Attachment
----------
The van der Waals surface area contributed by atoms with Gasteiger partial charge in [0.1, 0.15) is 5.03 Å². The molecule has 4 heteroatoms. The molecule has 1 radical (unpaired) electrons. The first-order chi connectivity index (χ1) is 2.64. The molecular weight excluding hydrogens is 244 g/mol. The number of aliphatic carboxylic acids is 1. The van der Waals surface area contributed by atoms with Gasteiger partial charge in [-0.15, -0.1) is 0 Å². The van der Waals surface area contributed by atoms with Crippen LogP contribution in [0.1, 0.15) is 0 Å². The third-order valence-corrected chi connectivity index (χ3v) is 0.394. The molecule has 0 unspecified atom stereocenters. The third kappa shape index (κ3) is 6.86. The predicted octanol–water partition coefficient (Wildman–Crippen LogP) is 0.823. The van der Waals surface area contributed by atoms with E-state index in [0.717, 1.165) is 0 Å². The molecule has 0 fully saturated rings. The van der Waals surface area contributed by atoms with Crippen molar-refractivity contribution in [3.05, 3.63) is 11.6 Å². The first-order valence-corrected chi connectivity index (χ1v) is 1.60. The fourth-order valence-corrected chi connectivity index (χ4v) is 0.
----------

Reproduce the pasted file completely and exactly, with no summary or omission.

The van der Waals surface area contributed by atoms with Gasteiger partial charge in [0.1, 0.15) is 5.03 Å². The molecule has 4 heteroatoms. The molecule has 1 radical (unpaired) electrons. The first-order chi connectivity index (χ1) is 2.64. The molecular weight excluding hydrogens is 244 g/mol. The number of aliphatic carboxylic acids is 1. The van der Waals surface area contributed by atoms with Gasteiger partial charge in [-0.15, -0.1) is 0 Å². The van der Waals surface area contributed by atoms with Crippen LogP contribution in [0.1, 0.15) is 0 Å². The third-order valence-corrected chi connectivity index (χ3v) is 0.394. The molecule has 0 unspecified atom stereocenters. The third kappa shape index (κ3) is 6.86. The predicted octanol–water partition coefficient (Wildman–Crippen LogP) is 0.823. The van der Waals surface area contributed by atoms with E-state index in [0.717, 1.165) is 0 Å². The molecule has 0 fully saturated rings. The van der Waals surface area contributed by atoms with Crippen molar-refractivity contribution in [3.05, 3.63) is 11.6 Å². The first-order valence-corrected chi connectivity index (χ1v) is 1.60. The fourth-order valence-corrected chi connectivity index (χ4v) is 0.